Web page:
Feeds

New Labour: Chainsaws out, maybe Contactpoint, too

Who will survive and what will be left of them?

Beginner's guide to SSL certificates

Gunning for the IT albatrosses

What difference will it make to policy? Andy Burnham is noted for his desire to classify internet content. Hazel Blears had a specific distaste for the way in which she believed the blogosphere was destroying democratic politics. On the whole, however, the same Labour values – centralisation, control, personal surveillance – will remain whoever has a hand at the tiller.

A good example of that is the way in which the Safeguarding Vulnerable Groups Act 2006 included a clampdown on the use of violent sexual material some two years before legislation on extreme porn passed. That is government by bureaucratic committee, joining up the dots across departments: somewhere, it was known that the extreme porn law was planned, so reference to it had to be included in legislation before it was even proposed.

That said, one of the unlikeliest converts to liberalism could just be Blunkett, who warned back in February this year against government abuse of power taking Britain towards a "Big Brother" state.

The new order may include slightly fewer of a certain sort of radical feminist – though Harriet Harman will still be Deputy Prime Minister, and a good candidate for chairing what looks like Gordon Brown’s last-ditch plan to save his reputation: a grand convention on parliamentary and democratic reform.

What about a new leader? The same factors apply: Labour is essentially collegiate in its approach to policy, and while the faces and rhetoric might change, the fundamentals are unlikely to.

A new broom – particularly a young fresh face such as Milliband – might, however, seek to emphasise their newness by scrapping one or two cherished New Labour projects, including the shambling IT leviathans.

Otherwise, we must look to an election – and a change of party in power – for any radical change in prospects. An incoming Tory government would probably announce an end to various high-ticket IT projects at once. As Tory MP James Brokenshire comments: "Will [the new Home Secretary] the courage to change current flawed policies?" He then goes on to list ID, DNA retention, the surveillance society and ISP data retention as areas in need of review.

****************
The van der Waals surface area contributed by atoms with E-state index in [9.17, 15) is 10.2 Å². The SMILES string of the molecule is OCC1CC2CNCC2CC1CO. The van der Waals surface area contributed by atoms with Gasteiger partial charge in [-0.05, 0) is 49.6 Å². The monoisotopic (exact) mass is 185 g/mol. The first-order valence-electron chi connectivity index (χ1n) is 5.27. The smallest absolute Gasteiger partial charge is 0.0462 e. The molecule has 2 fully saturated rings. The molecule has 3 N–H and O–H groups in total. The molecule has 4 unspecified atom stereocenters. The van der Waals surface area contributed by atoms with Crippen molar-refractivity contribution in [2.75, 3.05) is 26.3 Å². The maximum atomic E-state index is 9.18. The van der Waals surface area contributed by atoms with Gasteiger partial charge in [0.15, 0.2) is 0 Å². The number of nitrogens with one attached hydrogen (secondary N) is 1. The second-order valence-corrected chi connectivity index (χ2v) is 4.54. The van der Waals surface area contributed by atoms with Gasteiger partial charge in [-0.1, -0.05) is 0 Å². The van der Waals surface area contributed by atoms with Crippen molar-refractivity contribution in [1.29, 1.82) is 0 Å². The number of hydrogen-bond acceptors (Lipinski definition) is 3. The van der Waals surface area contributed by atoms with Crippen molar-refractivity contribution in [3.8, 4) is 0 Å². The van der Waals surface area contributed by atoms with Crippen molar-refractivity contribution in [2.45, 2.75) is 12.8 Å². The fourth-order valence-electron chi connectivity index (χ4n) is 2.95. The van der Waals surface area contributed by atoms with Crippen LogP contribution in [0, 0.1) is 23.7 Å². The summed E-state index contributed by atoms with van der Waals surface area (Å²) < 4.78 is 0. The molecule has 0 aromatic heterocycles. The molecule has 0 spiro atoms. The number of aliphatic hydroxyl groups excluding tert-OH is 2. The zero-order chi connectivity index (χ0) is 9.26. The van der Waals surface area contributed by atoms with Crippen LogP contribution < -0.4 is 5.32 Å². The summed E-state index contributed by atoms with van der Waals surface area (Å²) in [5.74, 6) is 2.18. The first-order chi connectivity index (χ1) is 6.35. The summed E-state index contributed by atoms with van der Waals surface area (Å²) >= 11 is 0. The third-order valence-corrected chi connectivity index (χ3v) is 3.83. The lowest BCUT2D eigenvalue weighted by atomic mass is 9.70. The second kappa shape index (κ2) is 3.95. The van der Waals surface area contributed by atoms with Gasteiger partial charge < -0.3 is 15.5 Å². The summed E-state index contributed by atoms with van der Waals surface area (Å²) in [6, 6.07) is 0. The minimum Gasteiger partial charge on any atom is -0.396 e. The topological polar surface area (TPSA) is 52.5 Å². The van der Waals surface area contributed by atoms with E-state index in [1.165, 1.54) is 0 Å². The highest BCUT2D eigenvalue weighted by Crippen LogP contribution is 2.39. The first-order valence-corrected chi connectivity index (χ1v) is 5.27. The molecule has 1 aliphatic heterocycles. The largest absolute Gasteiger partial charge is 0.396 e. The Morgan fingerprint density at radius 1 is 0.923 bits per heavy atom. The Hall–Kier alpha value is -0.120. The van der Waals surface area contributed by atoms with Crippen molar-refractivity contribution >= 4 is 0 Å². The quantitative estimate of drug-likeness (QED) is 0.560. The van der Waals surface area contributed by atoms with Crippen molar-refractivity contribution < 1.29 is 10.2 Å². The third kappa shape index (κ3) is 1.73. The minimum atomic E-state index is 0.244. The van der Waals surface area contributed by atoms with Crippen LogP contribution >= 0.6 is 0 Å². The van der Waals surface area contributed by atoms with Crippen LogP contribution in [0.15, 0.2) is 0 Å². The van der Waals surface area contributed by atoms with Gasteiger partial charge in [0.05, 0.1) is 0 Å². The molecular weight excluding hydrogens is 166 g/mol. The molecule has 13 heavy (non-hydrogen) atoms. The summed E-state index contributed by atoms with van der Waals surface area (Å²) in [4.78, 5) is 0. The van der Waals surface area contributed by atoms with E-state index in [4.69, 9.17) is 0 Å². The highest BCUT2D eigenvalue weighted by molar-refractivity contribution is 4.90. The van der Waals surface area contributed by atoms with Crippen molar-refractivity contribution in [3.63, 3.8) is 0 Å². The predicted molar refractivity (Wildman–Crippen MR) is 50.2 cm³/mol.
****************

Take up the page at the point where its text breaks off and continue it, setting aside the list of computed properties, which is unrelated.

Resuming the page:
The ID database, Contactpoint, the vetting scheme, as well as the NHS spine project would all be in line for scrapping.

The benefit of an election held now is that some of the government’s flakier legislation would never make it on to the statute books. Casualties of a snap election would include Bills on Policing and Crime, Coroners and Justice and Borders, Citizenship and Immigration – to name but three.

For those who’d like a flutter, best to bet quickly. The odds on Gordon Brown remaining as Prime Minister throughout 2009 are falling rapidly: 5/2 at the weekend; a good deal less this morning. ®

Security for virtualized datacentres

More from The Register

next story
WHY did Sunday Mirror stoop to slurping selfies for smut sting?
Tabloid splashes, MP resigns - but there's a BIG copyright issue here
Spies, avert eyes! Tim Berners-Lee demands a UK digital bill of rights
Lobbies tetchy MPs 'to end indiscriminate online surveillance'
How the FLAC do I tell MP3s from lossless audio?
Can you hear the difference? Can anyone?
Google hits back at 'Dear Rupert' over search dominance claims
Choc Factory sniffs: 'We're not pirate-lovers - also, you publish The Sun'
While you queued for an iPhone 6, Apple's Cook sold shares worth $35m
Right before the stock took a 3.8% dive amid bent and broken mobe drama
Inequality increasing? BOLLOCKS! You heard me: 'Screw the 1%'
There's morality and then there's economics ...
prev story

Whitepapers

Providing a secure and efficient Helpdesk
A single remote control platform for user support is be key to providing an efficient helpdesk. Retain full control over the way in which screen and keystroke data is transmitted.
Intelligent flash storage arrays
Tegile Intelligent Storage Arrays with IntelliFlash helps IT boost storage utilization and effciency while delivering unmatched storage savings and performance.
Beginner's guide to SSL certificates
De-mystify the technology involved and give you the information you need to make the best decision when considering your online security options.
Security for virtualized datacentres
Legacy security solutions are inefficient due to the architectural differences between physical and virtual environments.
Secure remote control for conventional and virtual desktops
Balancing user privacy and privileged access, in accordance with compliance frameworks and legislation. Evaluating any potential remote control choice.